The individual wake-up packets may comprise signals which are amplitude shift keying signals. The individual wake-up packets may be modulated according to a partial On-Off-Keying, P-OOK, scheme. The P-OOK scheme may include Manchester coding.

The communication controller may be arranged to determine a maximal number Nmax of individual wake-up packets of the multiplexed wake-up packet from a length of a wake-up symbol Tb of the multiplexed wake-up packet and a length of an assigned symbol part TNZ for each individual wake-up packet to be a greatest integer less than or equal to a relation Tb/TNZ, and the determination of the number N of individual wake-up packets of the multiplexed wake-up packet may be made such that N≤Nmax. Alternatively, the generation of the multiplexed wake-up packet may include insertion of guard intervals between the individual wake-up packets, and the communication controller may be arranged to determine a maximal number Nmax of individual wake-up packets of the multiplexed wake-up packet from the length of the wake-up symbol Tb and the length of the assigned symbol part TNZ plus a length of the guard interval d to be a greatest integer less than or equal to a relation Tb/(TNZ+d), and the determination of the number N of individual wake-up packets of the multiplexed wake-up packet may be made such that N≤Nmax.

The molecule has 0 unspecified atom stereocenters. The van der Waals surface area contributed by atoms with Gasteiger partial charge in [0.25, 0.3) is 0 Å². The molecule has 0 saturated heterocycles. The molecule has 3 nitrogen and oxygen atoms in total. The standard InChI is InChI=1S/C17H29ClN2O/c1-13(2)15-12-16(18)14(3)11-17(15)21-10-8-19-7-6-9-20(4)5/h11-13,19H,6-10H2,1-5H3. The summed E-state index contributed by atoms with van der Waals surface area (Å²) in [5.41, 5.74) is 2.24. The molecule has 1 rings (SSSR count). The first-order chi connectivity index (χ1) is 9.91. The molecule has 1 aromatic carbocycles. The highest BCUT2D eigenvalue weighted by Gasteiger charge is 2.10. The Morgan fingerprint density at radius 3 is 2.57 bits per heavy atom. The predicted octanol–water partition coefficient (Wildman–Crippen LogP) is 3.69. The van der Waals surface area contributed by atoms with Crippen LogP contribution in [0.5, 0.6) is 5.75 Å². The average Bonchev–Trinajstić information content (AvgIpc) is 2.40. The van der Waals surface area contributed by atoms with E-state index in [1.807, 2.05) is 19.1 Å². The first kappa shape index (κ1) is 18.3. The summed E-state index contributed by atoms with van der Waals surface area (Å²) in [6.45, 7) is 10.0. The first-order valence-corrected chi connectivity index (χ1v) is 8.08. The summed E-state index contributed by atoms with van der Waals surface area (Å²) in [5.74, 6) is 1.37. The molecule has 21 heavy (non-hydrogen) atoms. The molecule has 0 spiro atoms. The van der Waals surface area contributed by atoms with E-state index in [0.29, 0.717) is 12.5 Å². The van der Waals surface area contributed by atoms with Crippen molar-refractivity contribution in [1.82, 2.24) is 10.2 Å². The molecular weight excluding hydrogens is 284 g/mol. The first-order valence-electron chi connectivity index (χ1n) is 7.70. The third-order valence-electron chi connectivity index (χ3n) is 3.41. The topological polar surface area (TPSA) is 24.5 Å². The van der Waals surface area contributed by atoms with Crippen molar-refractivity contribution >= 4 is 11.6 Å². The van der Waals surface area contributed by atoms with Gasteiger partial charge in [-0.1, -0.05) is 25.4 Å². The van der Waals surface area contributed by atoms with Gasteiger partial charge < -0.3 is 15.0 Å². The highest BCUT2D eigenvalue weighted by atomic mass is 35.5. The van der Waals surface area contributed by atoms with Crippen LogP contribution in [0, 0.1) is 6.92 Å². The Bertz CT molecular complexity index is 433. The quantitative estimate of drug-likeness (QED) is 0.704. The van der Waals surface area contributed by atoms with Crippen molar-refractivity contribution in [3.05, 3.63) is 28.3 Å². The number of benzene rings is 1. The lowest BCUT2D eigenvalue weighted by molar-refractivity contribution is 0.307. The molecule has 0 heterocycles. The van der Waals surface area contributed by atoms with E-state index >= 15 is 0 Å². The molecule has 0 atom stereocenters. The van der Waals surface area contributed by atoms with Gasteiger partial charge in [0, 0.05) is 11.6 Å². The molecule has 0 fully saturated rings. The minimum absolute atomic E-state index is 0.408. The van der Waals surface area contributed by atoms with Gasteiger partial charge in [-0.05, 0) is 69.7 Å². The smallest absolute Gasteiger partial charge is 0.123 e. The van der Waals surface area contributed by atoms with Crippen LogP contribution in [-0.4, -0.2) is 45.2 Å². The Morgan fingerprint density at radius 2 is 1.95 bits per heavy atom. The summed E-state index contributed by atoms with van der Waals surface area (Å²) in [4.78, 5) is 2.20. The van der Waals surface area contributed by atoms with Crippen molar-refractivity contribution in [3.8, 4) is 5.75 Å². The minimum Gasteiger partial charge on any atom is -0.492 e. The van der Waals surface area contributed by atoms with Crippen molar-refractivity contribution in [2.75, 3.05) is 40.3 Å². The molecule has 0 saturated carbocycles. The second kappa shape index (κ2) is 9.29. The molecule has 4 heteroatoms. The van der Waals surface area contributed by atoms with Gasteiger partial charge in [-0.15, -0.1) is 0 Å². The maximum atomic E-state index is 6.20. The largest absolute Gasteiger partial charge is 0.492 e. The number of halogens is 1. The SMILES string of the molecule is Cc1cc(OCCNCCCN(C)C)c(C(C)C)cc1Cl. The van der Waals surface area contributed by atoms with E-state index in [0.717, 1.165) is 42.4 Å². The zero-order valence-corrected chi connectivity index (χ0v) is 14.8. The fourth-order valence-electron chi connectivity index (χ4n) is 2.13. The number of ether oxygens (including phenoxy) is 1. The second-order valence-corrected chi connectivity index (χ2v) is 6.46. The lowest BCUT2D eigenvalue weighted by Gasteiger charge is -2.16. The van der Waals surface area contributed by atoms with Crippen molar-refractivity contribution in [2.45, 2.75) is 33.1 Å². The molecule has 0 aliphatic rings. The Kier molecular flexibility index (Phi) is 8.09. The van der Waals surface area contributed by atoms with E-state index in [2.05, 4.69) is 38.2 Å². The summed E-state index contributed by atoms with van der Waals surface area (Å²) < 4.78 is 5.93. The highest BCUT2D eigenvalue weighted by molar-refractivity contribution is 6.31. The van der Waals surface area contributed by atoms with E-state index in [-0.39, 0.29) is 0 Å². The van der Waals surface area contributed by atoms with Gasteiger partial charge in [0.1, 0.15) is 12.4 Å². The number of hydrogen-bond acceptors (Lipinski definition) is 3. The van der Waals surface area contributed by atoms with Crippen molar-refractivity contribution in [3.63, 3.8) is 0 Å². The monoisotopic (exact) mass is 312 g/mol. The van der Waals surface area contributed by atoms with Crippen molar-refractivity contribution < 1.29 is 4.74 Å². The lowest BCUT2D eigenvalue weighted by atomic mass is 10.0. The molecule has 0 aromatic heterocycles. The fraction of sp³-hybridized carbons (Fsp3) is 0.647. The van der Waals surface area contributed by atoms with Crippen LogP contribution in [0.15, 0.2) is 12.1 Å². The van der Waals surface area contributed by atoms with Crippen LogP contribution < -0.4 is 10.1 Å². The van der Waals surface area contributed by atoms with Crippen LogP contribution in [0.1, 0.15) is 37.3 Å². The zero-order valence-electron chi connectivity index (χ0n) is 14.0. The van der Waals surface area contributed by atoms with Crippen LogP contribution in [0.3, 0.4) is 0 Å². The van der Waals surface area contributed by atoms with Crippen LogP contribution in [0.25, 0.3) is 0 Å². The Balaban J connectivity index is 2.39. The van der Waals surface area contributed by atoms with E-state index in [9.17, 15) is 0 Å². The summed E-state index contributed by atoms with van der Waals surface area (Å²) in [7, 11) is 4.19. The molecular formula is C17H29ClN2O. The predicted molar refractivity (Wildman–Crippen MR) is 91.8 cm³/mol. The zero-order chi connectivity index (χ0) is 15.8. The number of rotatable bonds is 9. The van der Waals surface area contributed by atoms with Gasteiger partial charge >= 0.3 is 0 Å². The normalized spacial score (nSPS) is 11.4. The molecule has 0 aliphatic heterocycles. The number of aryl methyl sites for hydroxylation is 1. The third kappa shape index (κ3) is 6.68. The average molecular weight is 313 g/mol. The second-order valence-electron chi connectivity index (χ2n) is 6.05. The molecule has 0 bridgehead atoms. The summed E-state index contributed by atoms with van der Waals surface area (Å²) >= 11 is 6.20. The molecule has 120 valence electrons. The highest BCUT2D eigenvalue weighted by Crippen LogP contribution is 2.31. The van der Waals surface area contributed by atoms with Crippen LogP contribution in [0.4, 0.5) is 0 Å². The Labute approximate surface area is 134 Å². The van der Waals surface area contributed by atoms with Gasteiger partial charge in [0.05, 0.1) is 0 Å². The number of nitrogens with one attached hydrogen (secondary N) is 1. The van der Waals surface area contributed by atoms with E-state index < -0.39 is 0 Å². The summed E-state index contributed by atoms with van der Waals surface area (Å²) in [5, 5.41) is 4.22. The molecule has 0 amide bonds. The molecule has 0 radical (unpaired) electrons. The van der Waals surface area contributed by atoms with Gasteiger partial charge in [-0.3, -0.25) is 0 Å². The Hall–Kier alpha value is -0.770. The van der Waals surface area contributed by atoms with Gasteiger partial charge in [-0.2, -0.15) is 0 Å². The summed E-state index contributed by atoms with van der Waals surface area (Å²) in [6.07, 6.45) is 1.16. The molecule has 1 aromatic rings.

The multiplexed wake-up packet may be provided in a data field, the data field comprising a signal field and a payload field and may be provided after a preamble, of a transmission employed according to a listen-before-talk, LBT, approach on a wireless medium. The signal field may comprise a unique indicator for each of the addressable wireless communication receivers.

According to a third aspect, there is provided a computer program comprising instructions which, when executed on a processor of a network node, causes the network node to perform the method according to the first aspect.

BRIEF DESCRIPTION OF THE DRAWINGS

The above, as well as additional objects, features and advantages of the present invention, will be better understood through the following illustrative and non-limiting detailed description of preferred embodiments of the present invention, with reference to the appended drawings.